New exhibit tells story of Syrian artifacts’ winding journey to the Met

Four stone slabs from Northern Syria, with relief carvings, are part of the Met exhibit. (Photo by Gabe Herman)

A new exhibition at the Metropolitan Museum of art, called “Rayyane Tabet/Alien Property,” tells the story of how ancient reliefs from Syria ended up in New York City — and the story’s personal connection to one artist and his family.

During a 1911 excavation at Tell Halaf, in current-day Northern Syria, Baron Max von Oppenheim, a German diplomat and amateur archaeologist, discovered 194 stone slabs with relief carvings. The slabs, also called orthostats, were along the base of a Neo-Hittite palace and dated back to the 9th or 10th century B.C.E. Some depicted mythological scenes, while others featured animals or scenes from everyday life like hunting.   

One of the stone slabs, “Seated figure with bull-men and sun disk.” (Photo by Gabe Herman)


It can sometimes be uncomfortable to think about the ways that artifacts end up in museums, especially when they originate from different cultures and regions of the world. But this exhibit dives into all the details, including when authorities in 1929, under the French Mandate for Syria and Lebanon, divided up and allocated the relics found in Tell Halaf.

As the excavation director, von Oppenheim received most of the finds, including about 80 of the stone slabs. In 1931, he traveled to the U.S. with eight of the slabs in the hopes of selling them. He was unsuccessful and left them in storage in New York.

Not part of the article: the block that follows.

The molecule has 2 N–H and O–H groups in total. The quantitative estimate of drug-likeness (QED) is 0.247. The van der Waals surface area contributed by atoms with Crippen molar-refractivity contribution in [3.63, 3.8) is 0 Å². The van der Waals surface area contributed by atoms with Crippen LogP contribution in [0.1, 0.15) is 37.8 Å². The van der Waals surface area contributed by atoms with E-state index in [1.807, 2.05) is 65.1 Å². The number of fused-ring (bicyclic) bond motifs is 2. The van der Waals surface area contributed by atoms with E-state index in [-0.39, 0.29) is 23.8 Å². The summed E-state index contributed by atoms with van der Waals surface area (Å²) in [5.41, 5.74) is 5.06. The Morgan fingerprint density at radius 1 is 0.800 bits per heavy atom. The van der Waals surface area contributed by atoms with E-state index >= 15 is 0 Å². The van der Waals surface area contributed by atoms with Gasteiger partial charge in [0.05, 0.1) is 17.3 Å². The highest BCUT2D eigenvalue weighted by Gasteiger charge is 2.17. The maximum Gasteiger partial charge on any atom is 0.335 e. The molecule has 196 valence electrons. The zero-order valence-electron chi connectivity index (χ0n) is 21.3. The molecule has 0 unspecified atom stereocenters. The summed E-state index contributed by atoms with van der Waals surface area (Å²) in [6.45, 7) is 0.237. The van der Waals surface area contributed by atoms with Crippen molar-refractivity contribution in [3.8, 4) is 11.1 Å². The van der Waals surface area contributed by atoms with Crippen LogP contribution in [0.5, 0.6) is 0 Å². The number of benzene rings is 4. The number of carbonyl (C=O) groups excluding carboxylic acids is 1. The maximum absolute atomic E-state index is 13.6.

Then in 1943, American authorities seized the stored stone slabs through the Office of Alien Property Custodian, which had been reactivated for World War II. Shortly after that, the Met bought them from the agency at an auction. The Met sold four of the eight slabs to the Walters Art Museum in Baltimore, and the other four have remained with the Met ever since.

Another of the stone slabs, “Lion attacking deer.” (Photo by Gabe Herman)


The other side to the exhibit is the personal connection of Lebanese artist Rayyane Tabet, 36, who discovered a family connection to the artifacts. Tabet’s great-grandfather, Faik Borkhoche, was a schoolteacher and translator who was assigned in 1929 by French authorities to be von Oppenheim’s secretary. However, he was also given a spy mission to gather information about von Oppenheim and the excavation at Tell Halaf.

Borkhoche would be at the excavation site for six months and stay in touch for years afterward with von Oppenheim. The German even gifted to Borkhoche in 1932 a book he wrote about the Tell Halaf excavation.

The exhibit includes the Met’s four ancient stone slabs with mythological carvings, and also works by Tabet that were an attempt to unify the slabs that are now scattered in museums throughout the world. Tabet made charcoal rubbings of the reliefs, 32 in all, that include slabs from Berlin, New York, Paris, Baltimore, Aleppo and London. There are also personal items from von Oppenheim and Borkhoche on display, related to the excavation in Tell Halam.

Several of Tabet’s charcoal rubbings of the stone reliefs. (Photo by Gabe Herman)


“We live in times of transition and uncertainty,” noted Tabet in a statement about the exhibit. “Working on this show has solidified my belief that we have to confront our past head-on in order to ground ourselves firmly in the present, and through the process begin to imagine what might be possible.”

The exhibit is an interesting combination of ancient artifacts and the story and context of how they came to belong to institutions on the other side of the world. It would be a valuable trend for museums, when possible, to be transparent about items’ full journeys that eventually led to the museum, even when a darker element like colonialism is at the heart of the story.

The “Alien Property” exhibit will be at the Met until Jan. 18, 2021.